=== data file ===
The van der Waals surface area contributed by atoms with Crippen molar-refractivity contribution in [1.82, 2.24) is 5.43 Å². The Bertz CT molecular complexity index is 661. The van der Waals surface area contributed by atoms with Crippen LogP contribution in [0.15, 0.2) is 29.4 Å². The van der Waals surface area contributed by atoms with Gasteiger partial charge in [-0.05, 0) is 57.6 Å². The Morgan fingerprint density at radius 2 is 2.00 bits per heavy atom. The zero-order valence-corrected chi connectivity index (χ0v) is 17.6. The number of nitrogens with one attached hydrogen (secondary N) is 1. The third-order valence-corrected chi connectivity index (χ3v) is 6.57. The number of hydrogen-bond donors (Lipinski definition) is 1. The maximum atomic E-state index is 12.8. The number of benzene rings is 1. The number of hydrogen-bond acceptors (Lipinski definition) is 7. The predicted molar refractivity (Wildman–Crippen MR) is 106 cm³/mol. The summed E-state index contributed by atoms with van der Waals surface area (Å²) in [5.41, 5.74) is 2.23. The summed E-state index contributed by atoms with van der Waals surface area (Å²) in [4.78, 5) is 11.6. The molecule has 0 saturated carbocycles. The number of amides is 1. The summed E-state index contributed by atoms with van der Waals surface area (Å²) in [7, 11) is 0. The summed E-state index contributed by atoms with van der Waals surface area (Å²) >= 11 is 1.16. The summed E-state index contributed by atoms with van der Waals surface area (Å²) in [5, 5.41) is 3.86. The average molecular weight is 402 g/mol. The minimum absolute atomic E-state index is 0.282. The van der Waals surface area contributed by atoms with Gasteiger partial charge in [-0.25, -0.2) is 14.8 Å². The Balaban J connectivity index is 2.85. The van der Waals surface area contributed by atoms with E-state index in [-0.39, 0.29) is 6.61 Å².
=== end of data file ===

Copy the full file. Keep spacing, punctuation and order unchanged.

The van der Waals surface area contributed by atoms with Crippen molar-refractivity contribution in [1.82, 2.24) is 5.43 Å². The Bertz CT molecular complexity index is 661. The van der Waals surface area contributed by atoms with Crippen LogP contribution in [0.15, 0.2) is 29.4 Å². The van der Waals surface area contributed by atoms with Gasteiger partial charge in [-0.05, 0) is 57.6 Å². The Morgan fingerprint density at radius 2 is 2.00 bits per heavy atom. The zero-order valence-corrected chi connectivity index (χ0v) is 17.6. The number of nitrogens with one attached hydrogen (secondary N) is 1. The third-order valence-corrected chi connectivity index (χ3v) is 6.57. The number of hydrogen-bond donors (Lipinski definition) is 1. The maximum atomic E-state index is 12.8. The number of benzene rings is 1. The number of hydrogen-bond acceptors (Lipinski definition) is 7. The predicted molar refractivity (Wildman–Crippen MR) is 106 cm³/mol. The summed E-state index contributed by atoms with van der Waals surface area (Å²) in [5.41, 5.74) is 2.23. The summed E-state index contributed by atoms with van der Waals surface area (Å²) in [4.78, 5) is 11.6. The molecule has 0 saturated carbocycles. The number of amides is 1. The summed E-state index contributed by atoms with van der Waals surface area (Å²) in [7, 11) is 0. The summed E-state index contributed by atoms with van der Waals surface area (Å²) >= 11 is 1.16. The summed E-state index contributed by atoms with van der Waals surface area (Å²) in [5, 5.41) is 3.86. The average molecular weight is 402 g/mol. The minimum absolute atomic E-state index is 0.282. The van der Waals surface area contributed by atoms with Gasteiger partial charge in [-0.25, -0.2) is 14.8 Å². The Balaban J connectivity index is 2.85. The van der Waals surface area contributed by atoms with E-state index in [-0.39, 0.29) is 6.61 Å².